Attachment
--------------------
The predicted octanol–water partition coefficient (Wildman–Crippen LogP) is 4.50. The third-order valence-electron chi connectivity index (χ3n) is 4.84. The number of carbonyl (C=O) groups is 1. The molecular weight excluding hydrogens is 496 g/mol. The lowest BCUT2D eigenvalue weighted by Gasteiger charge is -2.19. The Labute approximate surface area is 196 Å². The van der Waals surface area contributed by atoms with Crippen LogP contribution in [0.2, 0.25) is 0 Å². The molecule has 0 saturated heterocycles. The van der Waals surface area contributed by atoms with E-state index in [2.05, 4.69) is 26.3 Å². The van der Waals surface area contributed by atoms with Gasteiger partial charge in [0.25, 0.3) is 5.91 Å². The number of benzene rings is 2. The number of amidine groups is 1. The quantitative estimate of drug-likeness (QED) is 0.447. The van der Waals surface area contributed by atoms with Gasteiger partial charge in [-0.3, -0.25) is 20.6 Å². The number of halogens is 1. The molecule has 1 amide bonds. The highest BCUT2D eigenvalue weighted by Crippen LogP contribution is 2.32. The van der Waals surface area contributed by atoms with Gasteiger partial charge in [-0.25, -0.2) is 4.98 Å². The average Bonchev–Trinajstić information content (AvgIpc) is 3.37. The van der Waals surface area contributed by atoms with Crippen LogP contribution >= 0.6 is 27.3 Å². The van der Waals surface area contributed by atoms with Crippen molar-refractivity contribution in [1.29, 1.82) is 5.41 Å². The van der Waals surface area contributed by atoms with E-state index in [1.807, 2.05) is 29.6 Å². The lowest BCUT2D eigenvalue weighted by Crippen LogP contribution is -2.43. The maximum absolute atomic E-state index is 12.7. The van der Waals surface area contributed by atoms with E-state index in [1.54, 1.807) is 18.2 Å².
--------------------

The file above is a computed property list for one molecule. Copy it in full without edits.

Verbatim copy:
The predicted octanol–water partition coefficient (Wildman–Crippen LogP) is 4.50. The third-order valence-electron chi connectivity index (χ3n) is 4.84. The number of carbonyl (C=O) groups is 1. The molecular weight excluding hydrogens is 496 g/mol. The lowest BCUT2D eigenvalue weighted by Gasteiger charge is -2.19. The Labute approximate surface area is 196 Å². The van der Waals surface area contributed by atoms with Crippen LogP contribution in [0.2, 0.25) is 0 Å². The molecule has 0 saturated heterocycles. The van der Waals surface area contributed by atoms with E-state index in [2.05, 4.69) is 26.3 Å². The van der Waals surface area contributed by atoms with Gasteiger partial charge in [0.25, 0.3) is 5.91 Å². The number of benzene rings is 2. The number of amidine groups is 1. The quantitative estimate of drug-likeness (QED) is 0.447. The van der Waals surface area contributed by atoms with Gasteiger partial charge in [-0.3, -0.25) is 20.6 Å². The number of halogens is 1. The molecule has 1 amide bonds. The highest BCUT2D eigenvalue weighted by Crippen LogP contribution is 2.32. The van der Waals surface area contributed by atoms with Gasteiger partial charge in [-0.25, -0.2) is 4.98 Å². The average Bonchev–Trinajstić information content (AvgIpc) is 3.37. The van der Waals surface area contributed by atoms with Crippen LogP contribution >= 0.6 is 27.3 Å². The van der Waals surface area contributed by atoms with Crippen molar-refractivity contribution in [1.29, 1.82) is 5.41 Å². The van der Waals surface area contributed by atoms with E-state index in [1.807, 2.05) is 29.6 Å². The lowest BCUT2D eigenvalue weighted by Crippen LogP contribution is -2.43. The maximum absolute atomic E-state index is 12.7. The van der Waals surface area contributed by atoms with E-state index in [1.54, 1.807) is 18.2 Å².